The Columbus Dispatch published the following editorial on March 5, 2014, regarding smart farming practices and how they can yield cleaner water for Grand Lake St. Marys and other natural resources.
"Recent actions by state and federal lawmakers, as well as a coalition of groups concerned with farming and clean water, show that a movement is underway to curb the phosphorus pollution that is choking waterways throughout the Midwest with toxic algae.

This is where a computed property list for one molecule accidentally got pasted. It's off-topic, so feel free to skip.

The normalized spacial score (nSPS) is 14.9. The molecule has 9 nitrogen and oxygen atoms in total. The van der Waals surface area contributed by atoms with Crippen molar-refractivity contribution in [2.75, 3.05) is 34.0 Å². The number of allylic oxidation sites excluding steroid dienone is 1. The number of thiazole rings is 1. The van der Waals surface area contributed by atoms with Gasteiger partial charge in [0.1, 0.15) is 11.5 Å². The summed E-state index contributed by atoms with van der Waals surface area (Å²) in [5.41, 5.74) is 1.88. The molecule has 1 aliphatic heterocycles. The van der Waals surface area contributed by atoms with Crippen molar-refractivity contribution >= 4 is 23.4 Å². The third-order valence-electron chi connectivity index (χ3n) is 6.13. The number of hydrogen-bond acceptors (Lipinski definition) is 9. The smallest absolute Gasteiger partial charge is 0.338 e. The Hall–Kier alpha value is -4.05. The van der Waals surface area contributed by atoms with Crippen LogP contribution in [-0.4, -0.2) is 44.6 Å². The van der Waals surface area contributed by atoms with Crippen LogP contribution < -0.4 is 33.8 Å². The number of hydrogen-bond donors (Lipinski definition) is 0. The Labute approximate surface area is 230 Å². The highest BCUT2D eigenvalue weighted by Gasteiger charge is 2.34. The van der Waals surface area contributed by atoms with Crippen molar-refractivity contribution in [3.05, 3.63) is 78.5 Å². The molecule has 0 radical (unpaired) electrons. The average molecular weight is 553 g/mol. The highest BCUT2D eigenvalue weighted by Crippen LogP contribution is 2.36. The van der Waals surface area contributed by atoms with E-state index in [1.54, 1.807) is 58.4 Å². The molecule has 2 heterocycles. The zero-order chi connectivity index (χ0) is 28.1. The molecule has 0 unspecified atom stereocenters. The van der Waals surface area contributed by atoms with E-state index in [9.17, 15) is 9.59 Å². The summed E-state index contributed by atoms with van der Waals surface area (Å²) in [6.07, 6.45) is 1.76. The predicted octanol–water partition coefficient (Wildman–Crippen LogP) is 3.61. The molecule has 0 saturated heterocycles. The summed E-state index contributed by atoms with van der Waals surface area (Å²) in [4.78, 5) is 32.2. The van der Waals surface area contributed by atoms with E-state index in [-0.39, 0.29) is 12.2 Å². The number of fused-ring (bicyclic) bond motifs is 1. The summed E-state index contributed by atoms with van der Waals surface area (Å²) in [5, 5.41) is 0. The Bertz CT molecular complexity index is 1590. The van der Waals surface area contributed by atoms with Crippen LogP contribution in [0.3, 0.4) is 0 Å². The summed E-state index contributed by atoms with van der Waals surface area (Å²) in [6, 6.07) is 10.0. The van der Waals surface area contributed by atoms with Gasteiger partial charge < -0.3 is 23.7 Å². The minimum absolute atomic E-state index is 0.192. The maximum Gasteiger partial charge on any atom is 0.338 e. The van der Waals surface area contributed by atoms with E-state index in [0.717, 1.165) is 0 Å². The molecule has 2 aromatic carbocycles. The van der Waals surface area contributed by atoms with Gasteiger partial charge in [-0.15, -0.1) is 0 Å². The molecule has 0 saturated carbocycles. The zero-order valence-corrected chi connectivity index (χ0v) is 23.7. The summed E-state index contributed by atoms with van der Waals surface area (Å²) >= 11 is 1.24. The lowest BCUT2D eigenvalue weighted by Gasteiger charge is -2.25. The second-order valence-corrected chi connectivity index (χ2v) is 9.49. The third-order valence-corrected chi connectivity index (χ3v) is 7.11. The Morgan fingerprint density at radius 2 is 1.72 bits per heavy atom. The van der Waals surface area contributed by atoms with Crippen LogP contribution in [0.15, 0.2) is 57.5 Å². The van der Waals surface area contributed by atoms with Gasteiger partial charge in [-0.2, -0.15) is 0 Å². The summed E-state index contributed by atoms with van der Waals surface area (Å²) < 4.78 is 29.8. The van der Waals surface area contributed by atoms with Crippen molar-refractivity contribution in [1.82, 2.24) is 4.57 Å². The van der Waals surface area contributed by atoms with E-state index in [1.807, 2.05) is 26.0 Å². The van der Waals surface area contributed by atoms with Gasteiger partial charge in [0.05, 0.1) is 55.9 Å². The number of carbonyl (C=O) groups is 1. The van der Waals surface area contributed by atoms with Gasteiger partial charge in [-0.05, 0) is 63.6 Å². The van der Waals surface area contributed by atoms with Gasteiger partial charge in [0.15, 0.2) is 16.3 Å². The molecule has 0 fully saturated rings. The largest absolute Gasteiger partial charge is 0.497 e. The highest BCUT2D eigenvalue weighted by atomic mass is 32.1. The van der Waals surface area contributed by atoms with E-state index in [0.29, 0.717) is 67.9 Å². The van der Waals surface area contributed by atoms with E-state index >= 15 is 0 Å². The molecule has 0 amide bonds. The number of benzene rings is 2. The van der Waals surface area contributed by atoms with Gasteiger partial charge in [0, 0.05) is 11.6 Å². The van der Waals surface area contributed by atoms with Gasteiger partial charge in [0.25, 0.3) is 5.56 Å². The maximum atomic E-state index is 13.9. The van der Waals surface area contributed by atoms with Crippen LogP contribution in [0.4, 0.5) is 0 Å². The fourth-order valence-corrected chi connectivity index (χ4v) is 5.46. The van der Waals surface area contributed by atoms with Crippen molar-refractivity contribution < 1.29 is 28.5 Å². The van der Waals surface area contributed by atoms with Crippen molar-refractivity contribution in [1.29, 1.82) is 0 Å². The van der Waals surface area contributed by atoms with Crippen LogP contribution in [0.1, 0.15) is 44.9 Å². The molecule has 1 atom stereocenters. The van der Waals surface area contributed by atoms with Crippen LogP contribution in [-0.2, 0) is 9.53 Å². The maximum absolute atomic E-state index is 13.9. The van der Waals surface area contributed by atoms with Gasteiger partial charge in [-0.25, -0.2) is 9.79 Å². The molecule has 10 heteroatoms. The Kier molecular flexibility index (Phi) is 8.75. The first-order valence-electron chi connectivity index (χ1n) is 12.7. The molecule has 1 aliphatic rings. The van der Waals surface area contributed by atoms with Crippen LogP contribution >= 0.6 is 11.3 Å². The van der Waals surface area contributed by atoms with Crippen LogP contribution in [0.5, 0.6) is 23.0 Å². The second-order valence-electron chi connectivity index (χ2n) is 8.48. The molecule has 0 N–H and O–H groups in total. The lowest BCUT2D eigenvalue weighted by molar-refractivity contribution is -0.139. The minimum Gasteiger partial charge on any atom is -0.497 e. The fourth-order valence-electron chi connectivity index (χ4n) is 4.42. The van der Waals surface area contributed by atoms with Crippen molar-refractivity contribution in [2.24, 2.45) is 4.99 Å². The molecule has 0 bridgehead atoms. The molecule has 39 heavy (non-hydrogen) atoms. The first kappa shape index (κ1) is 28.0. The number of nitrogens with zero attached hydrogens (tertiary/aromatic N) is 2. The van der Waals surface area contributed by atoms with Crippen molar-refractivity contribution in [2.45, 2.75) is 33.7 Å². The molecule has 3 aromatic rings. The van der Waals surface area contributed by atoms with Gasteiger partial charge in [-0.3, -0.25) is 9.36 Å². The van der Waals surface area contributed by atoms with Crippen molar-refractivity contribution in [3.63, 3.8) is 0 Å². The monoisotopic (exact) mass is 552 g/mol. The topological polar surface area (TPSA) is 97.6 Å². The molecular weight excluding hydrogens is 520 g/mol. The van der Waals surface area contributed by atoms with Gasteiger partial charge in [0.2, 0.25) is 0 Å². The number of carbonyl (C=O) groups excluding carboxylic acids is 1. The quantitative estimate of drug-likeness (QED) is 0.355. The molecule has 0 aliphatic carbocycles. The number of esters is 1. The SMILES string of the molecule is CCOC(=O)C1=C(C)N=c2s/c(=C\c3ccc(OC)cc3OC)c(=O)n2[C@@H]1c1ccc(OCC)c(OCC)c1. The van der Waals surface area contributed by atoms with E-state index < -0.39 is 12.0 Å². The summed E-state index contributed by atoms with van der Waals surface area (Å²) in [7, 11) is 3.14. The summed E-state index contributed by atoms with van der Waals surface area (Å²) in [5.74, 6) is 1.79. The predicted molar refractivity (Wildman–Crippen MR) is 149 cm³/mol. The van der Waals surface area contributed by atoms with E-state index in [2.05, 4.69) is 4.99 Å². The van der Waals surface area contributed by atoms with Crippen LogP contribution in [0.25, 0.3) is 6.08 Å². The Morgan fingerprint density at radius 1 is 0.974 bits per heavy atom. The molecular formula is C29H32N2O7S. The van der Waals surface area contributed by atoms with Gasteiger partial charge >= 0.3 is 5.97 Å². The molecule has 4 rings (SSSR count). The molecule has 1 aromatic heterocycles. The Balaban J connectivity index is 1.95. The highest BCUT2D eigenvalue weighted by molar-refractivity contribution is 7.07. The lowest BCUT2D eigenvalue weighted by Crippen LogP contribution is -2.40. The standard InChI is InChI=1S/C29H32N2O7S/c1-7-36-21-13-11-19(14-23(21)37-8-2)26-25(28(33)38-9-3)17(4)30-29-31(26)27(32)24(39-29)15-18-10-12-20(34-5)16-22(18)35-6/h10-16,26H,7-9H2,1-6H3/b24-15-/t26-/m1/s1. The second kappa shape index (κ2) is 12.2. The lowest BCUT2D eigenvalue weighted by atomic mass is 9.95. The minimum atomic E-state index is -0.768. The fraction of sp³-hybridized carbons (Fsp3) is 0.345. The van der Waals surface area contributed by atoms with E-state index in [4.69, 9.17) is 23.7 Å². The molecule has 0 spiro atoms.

Recent summers, especially those with heavy rainfall, have seen nasty blooms of algae on lakes and ponds from western Lake Erie to Grand Lake St. Marys in northwestern Ohio, as well as Buckeye Lake and several state-park reservoirs. Depending on the type and concentration of algae, it has made people sick and killed animals. It makes the water unsafe to drink or touch.
More recently this winter, an algae bloom in Hoover Reservoir made Columbus tap water foul-smelling and -tasting, requiring the city to spend more than $720,000 to clean it up.
The problem has been worst in lakes most subject to agricultural runoff…."
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